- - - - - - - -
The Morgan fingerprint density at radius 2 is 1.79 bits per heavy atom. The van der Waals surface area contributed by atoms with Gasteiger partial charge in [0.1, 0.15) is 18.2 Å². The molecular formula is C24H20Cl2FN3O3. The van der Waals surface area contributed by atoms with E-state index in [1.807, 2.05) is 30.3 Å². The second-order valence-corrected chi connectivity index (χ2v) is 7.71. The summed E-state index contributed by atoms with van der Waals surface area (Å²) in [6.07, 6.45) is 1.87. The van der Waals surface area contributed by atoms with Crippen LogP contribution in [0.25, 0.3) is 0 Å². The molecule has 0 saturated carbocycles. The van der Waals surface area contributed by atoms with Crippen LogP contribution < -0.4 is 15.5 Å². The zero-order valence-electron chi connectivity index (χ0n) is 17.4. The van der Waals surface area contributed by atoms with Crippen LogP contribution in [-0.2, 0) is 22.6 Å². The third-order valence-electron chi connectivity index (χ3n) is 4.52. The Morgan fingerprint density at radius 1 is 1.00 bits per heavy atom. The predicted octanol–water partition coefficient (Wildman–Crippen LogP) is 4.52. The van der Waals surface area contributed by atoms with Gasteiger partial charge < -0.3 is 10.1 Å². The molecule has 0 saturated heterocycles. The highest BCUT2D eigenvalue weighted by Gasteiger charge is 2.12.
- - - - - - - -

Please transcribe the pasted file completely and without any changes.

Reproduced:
The Morgan fingerprint density at radius 2 is 1.79 bits per heavy atom. The van der Waals surface area contributed by atoms with Gasteiger partial charge in [0.1, 0.15) is 18.2 Å². The molecular formula is C24H20Cl2FN3O3. The van der Waals surface area contributed by atoms with E-state index in [1.807, 2.05) is 30.3 Å². The second-order valence-corrected chi connectivity index (χ2v) is 7.71. The summed E-state index contributed by atoms with van der Waals surface area (Å²) in [6.07, 6.45) is 1.87. The van der Waals surface area contributed by atoms with Crippen LogP contribution in [0.25, 0.3) is 0 Å². The molecule has 0 saturated carbocycles. The van der Waals surface area contributed by atoms with Crippen LogP contribution < -0.4 is 15.5 Å². The zero-order valence-electron chi connectivity index (χ0n) is 17.4. The van der Waals surface area contributed by atoms with Crippen LogP contribution in [-0.2, 0) is 22.6 Å². The third-order valence-electron chi connectivity index (χ3n) is 4.52. The Morgan fingerprint density at radius 1 is 1.00 bits per heavy atom. The predicted octanol–water partition coefficient (Wildman–Crippen LogP) is 4.52. The van der Waals surface area contributed by atoms with Gasteiger partial charge < -0.3 is 10.1 Å². The molecule has 0 saturated heterocycles. The highest BCUT2D eigenvalue weighted by Gasteiger charge is 2.12.